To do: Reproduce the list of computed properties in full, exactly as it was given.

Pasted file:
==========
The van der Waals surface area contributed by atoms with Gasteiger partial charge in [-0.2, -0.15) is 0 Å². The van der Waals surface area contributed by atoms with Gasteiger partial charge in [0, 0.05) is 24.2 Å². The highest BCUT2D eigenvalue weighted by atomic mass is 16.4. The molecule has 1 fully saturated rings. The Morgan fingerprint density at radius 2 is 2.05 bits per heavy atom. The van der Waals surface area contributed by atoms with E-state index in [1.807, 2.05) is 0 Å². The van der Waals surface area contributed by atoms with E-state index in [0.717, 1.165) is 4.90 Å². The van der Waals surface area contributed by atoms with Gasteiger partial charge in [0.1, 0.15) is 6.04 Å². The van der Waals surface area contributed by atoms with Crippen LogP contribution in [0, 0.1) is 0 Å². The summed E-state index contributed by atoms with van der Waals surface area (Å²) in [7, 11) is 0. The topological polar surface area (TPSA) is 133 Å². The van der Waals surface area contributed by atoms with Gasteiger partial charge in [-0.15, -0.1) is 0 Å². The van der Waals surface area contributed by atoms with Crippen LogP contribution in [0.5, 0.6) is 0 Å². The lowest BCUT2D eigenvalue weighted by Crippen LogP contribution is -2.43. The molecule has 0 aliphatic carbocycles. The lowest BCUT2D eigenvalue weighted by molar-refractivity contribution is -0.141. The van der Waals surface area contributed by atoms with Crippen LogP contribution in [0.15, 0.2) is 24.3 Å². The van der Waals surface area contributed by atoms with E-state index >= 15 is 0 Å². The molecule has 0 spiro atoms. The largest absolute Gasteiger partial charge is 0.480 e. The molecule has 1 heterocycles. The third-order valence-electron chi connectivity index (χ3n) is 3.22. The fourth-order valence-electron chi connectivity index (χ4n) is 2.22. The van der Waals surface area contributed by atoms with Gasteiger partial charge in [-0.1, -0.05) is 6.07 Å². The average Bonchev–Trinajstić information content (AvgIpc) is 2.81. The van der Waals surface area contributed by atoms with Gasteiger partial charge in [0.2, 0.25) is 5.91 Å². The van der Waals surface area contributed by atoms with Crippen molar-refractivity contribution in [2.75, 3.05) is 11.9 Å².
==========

The van der Waals surface area contributed by atoms with Gasteiger partial charge in [-0.2, -0.15) is 0 Å². The van der Waals surface area contributed by atoms with Gasteiger partial charge in [0, 0.05) is 24.2 Å². The highest BCUT2D eigenvalue weighted by atomic mass is 16.4. The molecule has 1 fully saturated rings. The Morgan fingerprint density at radius 2 is 2.05 bits per heavy atom. The van der Waals surface area contributed by atoms with E-state index in [1.807, 2.05) is 0 Å². The van der Waals surface area contributed by atoms with E-state index in [0.717, 1.165) is 4.90 Å². The van der Waals surface area contributed by atoms with Gasteiger partial charge in [0.1, 0.15) is 6.04 Å². The van der Waals surface area contributed by atoms with Crippen LogP contribution in [0, 0.1) is 0 Å². The summed E-state index contributed by atoms with van der Waals surface area (Å²) in [7, 11) is 0. The topological polar surface area (TPSA) is 133 Å². The van der Waals surface area contributed by atoms with Gasteiger partial charge in [-0.15, -0.1) is 0 Å². The van der Waals surface area contributed by atoms with Crippen LogP contribution in [0.5, 0.6) is 0 Å². The lowest BCUT2D eigenvalue weighted by Crippen LogP contribution is -2.43. The molecule has 0 aliphatic carbocycles. The lowest BCUT2D eigenvalue weighted by molar-refractivity contribution is -0.141. The van der Waals surface area contributed by atoms with Crippen LogP contribution in [0.15, 0.2) is 24.3 Å². The van der Waals surface area contributed by atoms with E-state index >= 15 is 0 Å². The molecule has 0 spiro atoms. The largest absolute Gasteiger partial charge is 0.480 e. The molecule has 1 heterocycles. The third-order valence-electron chi connectivity index (χ3n) is 3.22. The fourth-order valence-electron chi connectivity index (χ4n) is 2.22. The van der Waals surface area contributed by atoms with Gasteiger partial charge in [-0.1, -0.05) is 6.07 Å². The average Bonchev–Trinajstić information content (AvgIpc) is 2.81. The van der Waals surface area contributed by atoms with Gasteiger partial charge in [0.2, 0.25) is 5.91 Å². The van der Waals surface area contributed by atoms with Crippen molar-refractivity contribution in [2.75, 3.05) is 11.9 Å².